Two Shasta County brothers were indicted Thursday, August 9, 2012, by a federal grand jury on charges of producing and selling false identification and immigration documents following a probe by U.S. Immigration and Customs Enforcement’s (ICE) Homeland Security Investigations (HSI).

Sergio Alonso Madrigal-Felix, 32, of Redding, Calif., and Mario Alfonso Madrigal-Felix, 36, of Anderson, Calif., are also accused of possessing document making equipment and materials. The case is being prosecuted by Special Assistant U.S. Attorney Christopher Hales and Assistant U.S. Attorney Michele M. Beckwith.

According to court documents, the brothers sold counterfeit document sets for $150 each that included an alien registration card or “green card” and a Social Security card with a false number. An undercover HSI special agent purchased three sets on March 22 for three fictitious people. Four more sets were purchased from the defendants on two other occasions. A search warrant was issued and agents seized document-making equipment, including a laptop, printer and laminator.

“Targeting schemes like this that enable individuals who aren’t in this country lawfully to obtain legitimate identity documents is a top enforcement priority for ICE HSI,” said Jason Graham, resident agent in charge for HSI Redding. “Those who engage in this type of fraud are putting the security of our communities and even our country at risk. Schemes like this could potentially be exploited by dangerous criminals and others seeking to obscure their identities and mask their motives.”

The defendants have been in custody since their arrest and initial court appearance July 27. They are scheduled to be arraigned before U.S. Magistrate Judge Edmund F. Brennan Aug. 10. If convicted, the defendants each face a maximum statutory penalty of 15 years in prison and a $250,000 fine for each count.

Three Men Arrested for Immigration Document Fraud

U.S. Immigration and Customs Enforcement’s (ICE) Homeland Security Investigations (HSI) special agents along with the Somerset County Prosecutors Office (SCPO) and Raritan Borough Police Department arrested three men Monday, July 30, 2012, for manufacturing and possessing fraudulent government documents.

In February, HSI special agents informed SCPO detectives that Michael Arias, 31, of Raritan, N.J., was allegedly manufacturing fraudulent government documents.

In April, HSI special agents, along with SCPO detectives, conducted an undercover operation at Arias’ residence for the purpose of purchasing fraudulent U.S. government documents. A subsequent meeting occurred in July. During the undercover meeting, a fraudulent U.S. Permanent Resident Card, a fraudulent U.S. Social Security card and a fraudulent Department of Homeland Security Employment Authorization card were purchased from Arias.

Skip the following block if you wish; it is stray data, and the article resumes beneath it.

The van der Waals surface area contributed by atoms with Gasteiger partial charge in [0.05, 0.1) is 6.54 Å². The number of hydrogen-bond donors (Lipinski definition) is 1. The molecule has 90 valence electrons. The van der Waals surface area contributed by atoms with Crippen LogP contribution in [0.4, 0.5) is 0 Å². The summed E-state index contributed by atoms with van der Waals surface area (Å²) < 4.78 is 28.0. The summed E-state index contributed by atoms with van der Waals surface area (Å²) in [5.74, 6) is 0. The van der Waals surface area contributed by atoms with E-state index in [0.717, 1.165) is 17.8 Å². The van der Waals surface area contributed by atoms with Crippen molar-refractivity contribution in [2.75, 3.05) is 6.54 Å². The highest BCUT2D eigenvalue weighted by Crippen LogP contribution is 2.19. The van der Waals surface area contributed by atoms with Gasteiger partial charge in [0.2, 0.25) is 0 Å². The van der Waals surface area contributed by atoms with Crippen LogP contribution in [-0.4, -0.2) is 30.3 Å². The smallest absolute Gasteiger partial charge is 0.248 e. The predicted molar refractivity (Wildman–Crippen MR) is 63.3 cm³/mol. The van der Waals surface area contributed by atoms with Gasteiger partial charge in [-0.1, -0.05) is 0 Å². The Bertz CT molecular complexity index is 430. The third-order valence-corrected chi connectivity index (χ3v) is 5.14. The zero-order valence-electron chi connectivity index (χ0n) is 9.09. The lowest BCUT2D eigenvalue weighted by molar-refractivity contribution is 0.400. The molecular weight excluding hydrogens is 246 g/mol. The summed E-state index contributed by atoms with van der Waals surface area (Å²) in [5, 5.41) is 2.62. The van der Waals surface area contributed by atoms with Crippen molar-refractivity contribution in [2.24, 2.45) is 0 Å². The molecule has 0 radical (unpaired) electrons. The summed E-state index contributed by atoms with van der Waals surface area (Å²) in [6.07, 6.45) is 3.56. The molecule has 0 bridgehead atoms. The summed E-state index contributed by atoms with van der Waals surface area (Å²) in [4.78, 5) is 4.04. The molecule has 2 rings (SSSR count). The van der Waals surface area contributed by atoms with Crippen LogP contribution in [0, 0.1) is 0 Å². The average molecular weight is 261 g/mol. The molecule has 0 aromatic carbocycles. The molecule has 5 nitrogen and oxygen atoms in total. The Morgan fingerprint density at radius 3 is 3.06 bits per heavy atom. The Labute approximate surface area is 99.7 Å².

On July 30, special agents and officers executed a search warrant at Arias’ residence. The search resulted in the seizure of a computer, printer, laminator, numerous government identification cards and other items that are utilized in the manufacturing of fraudulent government documents. During the execution of the search warrant, Michael Delgado Sibaja, 25, of Raritan, N.J., and Fernando Valencia Alvarado, 42, of Somerville, N.J., were present and found to be in possession of fraudulent government documents.

Arias was arrested and charged with manufacturing false government documents, trafficking in personal identification information, and forgery. Sibaja and Alvarado were both arrested and charged with possession of fraudulent government documents.

The charges and allegations contained in the complaint are merely accusations and the defendants are considered innocent unless and until proven guilty.

Former Army Translator Re-Sentenced for Immigration Fraud

A U.S. Army contract translator was re-sentenced Wednesday, August 2, 2012, for illegally possessing national defense documents, and using a false identity to procure his U.S. citizenship and gain access to classified military materials. This is the result of an investigation by U.S. Immigration and Customs Enforcement’s (ICE) Homeland Security Investigations (HSI), FBI and the New York City Police Department, with the assistance of the U.S. Department of Defense.